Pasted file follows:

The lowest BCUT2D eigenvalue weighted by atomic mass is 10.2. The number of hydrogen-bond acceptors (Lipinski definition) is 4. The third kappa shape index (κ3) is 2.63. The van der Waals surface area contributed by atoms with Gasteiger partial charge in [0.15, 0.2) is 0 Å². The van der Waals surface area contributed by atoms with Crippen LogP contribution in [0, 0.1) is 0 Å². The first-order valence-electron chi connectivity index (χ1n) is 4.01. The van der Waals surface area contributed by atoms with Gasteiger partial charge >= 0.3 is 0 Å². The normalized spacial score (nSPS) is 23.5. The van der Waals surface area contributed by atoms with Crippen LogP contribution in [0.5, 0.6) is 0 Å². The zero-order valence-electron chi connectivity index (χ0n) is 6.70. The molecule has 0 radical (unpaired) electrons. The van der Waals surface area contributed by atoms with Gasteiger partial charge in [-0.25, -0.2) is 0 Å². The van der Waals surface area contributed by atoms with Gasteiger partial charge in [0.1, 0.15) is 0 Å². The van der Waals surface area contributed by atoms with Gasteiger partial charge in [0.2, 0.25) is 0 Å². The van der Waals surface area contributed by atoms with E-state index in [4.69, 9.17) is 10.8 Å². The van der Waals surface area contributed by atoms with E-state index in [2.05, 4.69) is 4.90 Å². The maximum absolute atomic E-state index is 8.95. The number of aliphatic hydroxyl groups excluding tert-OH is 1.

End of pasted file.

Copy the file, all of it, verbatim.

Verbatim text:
The lowest BCUT2D eigenvalue weighted by atomic mass is 10.2. The number of hydrogen-bond acceptors (Lipinski definition) is 4. The third kappa shape index (κ3) is 2.63. The van der Waals surface area contributed by atoms with Gasteiger partial charge in [0.15, 0.2) is 0 Å². The van der Waals surface area contributed by atoms with Crippen LogP contribution in [0, 0.1) is 0 Å². The first-order valence-electron chi connectivity index (χ1n) is 4.01. The van der Waals surface area contributed by atoms with Gasteiger partial charge >= 0.3 is 0 Å². The normalized spacial score (nSPS) is 23.5. The van der Waals surface area contributed by atoms with Crippen LogP contribution in [0.5, 0.6) is 0 Å². The zero-order valence-electron chi connectivity index (χ0n) is 6.70. The molecule has 0 radical (unpaired) electrons. The van der Waals surface area contributed by atoms with Gasteiger partial charge in [-0.25, -0.2) is 0 Å². The van der Waals surface area contributed by atoms with Gasteiger partial charge in [0.1, 0.15) is 0 Å². The van der Waals surface area contributed by atoms with Gasteiger partial charge in [0.2, 0.25) is 0 Å². The van der Waals surface area contributed by atoms with E-state index in [4.69, 9.17) is 10.8 Å². The van der Waals surface area contributed by atoms with E-state index in [2.05, 4.69) is 4.90 Å². The maximum absolute atomic E-state index is 8.95. The number of aliphatic hydroxyl groups excluding tert-OH is 1.